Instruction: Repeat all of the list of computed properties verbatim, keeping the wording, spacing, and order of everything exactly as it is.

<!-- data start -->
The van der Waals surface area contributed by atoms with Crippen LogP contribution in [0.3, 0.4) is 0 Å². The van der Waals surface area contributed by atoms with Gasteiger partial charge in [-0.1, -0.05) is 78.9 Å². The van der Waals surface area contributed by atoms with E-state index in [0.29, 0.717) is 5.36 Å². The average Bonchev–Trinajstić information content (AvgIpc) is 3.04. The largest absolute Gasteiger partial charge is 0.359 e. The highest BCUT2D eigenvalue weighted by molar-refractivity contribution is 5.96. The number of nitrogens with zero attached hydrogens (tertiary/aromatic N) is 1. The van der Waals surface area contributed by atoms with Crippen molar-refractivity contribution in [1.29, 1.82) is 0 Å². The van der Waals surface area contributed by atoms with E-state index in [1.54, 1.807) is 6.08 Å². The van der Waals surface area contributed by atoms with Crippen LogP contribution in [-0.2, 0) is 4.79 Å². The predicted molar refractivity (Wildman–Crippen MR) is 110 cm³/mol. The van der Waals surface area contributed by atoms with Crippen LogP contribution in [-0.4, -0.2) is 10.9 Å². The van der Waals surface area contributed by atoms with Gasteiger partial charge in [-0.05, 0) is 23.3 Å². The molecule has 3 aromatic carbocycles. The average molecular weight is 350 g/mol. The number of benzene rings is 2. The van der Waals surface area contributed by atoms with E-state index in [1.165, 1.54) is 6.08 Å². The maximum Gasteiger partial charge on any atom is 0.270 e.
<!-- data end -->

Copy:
The van der Waals surface area contributed by atoms with Crippen LogP contribution in [0.3, 0.4) is 0 Å². The van der Waals surface area contributed by atoms with Gasteiger partial charge in [-0.1, -0.05) is 78.9 Å². The van der Waals surface area contributed by atoms with E-state index in [0.29, 0.717) is 5.36 Å². The average Bonchev–Trinajstić information content (AvgIpc) is 3.04. The largest absolute Gasteiger partial charge is 0.359 e. The highest BCUT2D eigenvalue weighted by molar-refractivity contribution is 5.96. The number of nitrogens with zero attached hydrogens (tertiary/aromatic N) is 1. The van der Waals surface area contributed by atoms with Crippen molar-refractivity contribution in [1.29, 1.82) is 0 Å². The van der Waals surface area contributed by atoms with E-state index in [1.54, 1.807) is 6.08 Å². The van der Waals surface area contributed by atoms with Crippen LogP contribution in [-0.2, 0) is 4.79 Å². The predicted molar refractivity (Wildman–Crippen MR) is 110 cm³/mol. The van der Waals surface area contributed by atoms with Crippen LogP contribution in [-0.4, -0.2) is 10.9 Å². The van der Waals surface area contributed by atoms with Gasteiger partial charge in [-0.05, 0) is 23.3 Å². The molecule has 3 aromatic carbocycles. The average molecular weight is 350 g/mol. The number of benzene rings is 2. The van der Waals surface area contributed by atoms with E-state index in [1.165, 1.54) is 6.08 Å². The maximum Gasteiger partial charge on any atom is 0.270 e.